Italy’s new prime minister said his government has approved a package of emergency budget measures worth more than $40 billion that will help pull Italy back from the brink of bankruptcy.
Mario Monti said Sunday the measures include immediate budget cuts as well as significant steps to fight tax evasion. To do his part to cut the spending, Mr. Monti said he will forego his salary as prime minister.
The measures will be presented to the parliament, which must approve them.
Mr. Monti spent the weekend briefing political parties, unions, business groups, consumer lobbies and others.
Greece, Ireland and Portugal have already been forced to secure international bailouts over the last year and a half. The chief fear now for European leaders is that Italy, with the continent’s third biggest economy, may also need a bailout to avoid defaulting on its debts – a crisis that would threaten the continent’s monetary union and could lead to a renewed worldwide recession.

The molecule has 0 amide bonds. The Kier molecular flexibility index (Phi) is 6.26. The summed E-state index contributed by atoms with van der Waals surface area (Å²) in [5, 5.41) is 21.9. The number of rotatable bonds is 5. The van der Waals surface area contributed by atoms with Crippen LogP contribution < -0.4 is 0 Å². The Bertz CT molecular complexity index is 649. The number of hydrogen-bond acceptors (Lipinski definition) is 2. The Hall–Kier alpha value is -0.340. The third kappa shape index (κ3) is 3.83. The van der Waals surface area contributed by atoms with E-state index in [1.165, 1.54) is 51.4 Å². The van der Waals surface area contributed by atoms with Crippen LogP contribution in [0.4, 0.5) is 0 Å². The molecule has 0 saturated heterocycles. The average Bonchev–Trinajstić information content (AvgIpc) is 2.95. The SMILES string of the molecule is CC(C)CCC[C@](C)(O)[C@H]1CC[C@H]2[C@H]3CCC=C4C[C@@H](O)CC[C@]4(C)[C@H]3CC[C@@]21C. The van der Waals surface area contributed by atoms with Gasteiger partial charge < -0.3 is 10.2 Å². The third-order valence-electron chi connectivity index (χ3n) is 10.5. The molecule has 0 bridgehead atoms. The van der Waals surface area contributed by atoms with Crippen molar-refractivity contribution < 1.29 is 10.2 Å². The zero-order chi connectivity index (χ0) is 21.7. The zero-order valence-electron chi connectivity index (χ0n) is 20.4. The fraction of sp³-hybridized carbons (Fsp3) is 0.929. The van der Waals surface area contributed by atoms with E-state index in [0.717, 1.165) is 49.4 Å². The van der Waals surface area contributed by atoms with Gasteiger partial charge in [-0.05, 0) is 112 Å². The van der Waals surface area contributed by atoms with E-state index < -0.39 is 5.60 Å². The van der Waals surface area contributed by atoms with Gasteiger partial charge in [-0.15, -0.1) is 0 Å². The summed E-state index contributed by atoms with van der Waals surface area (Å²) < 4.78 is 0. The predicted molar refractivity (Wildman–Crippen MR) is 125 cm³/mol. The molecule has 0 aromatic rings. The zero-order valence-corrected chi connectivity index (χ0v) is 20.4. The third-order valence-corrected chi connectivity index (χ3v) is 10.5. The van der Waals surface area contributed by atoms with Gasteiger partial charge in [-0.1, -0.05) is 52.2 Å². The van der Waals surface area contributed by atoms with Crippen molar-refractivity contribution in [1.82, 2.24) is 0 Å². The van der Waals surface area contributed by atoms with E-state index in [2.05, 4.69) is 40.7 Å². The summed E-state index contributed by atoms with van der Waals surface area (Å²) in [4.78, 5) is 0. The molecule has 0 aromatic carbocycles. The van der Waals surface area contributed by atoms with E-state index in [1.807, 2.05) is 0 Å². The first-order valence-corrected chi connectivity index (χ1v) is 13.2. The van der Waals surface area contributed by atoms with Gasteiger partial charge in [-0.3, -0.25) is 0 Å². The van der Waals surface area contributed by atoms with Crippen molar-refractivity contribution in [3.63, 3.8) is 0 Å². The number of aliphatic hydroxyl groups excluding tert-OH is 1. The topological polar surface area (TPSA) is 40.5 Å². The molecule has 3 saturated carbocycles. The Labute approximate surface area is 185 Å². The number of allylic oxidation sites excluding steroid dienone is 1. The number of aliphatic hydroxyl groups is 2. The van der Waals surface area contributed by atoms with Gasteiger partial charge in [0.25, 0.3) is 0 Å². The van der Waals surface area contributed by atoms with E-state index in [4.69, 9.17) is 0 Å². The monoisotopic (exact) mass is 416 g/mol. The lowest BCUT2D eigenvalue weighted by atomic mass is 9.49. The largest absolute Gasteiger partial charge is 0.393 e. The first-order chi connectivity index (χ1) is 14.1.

German Chancellor Angela Merkel and French President Nicolas Sarkozy are to meet in Paris on Monday to announce a joint German-French plan to resolve the crisis, ahead of an European Union summit next Friday in Brussels.
All 27 EU nations would have to approve changes to the 1992 Maastricht Treaty that created the EU, but that broad approval may not be necessary if spending controls apply only to the 17 nations that use the euro as their currency.
U.S. Treasury Secretary Timothy Geithner will urge European leaders to take action on the debt crisis when he travels to Europe this week. In Frankfurt Tuesday, Geithner will meet with European Central Bank President Mario Draghi and Bundesbank President Jens Weidmann.
Later in his three-day trip he will meet with Mr. Monti, President Sarkozy and Spanish Prime Minister-elect Mariano Rajoy.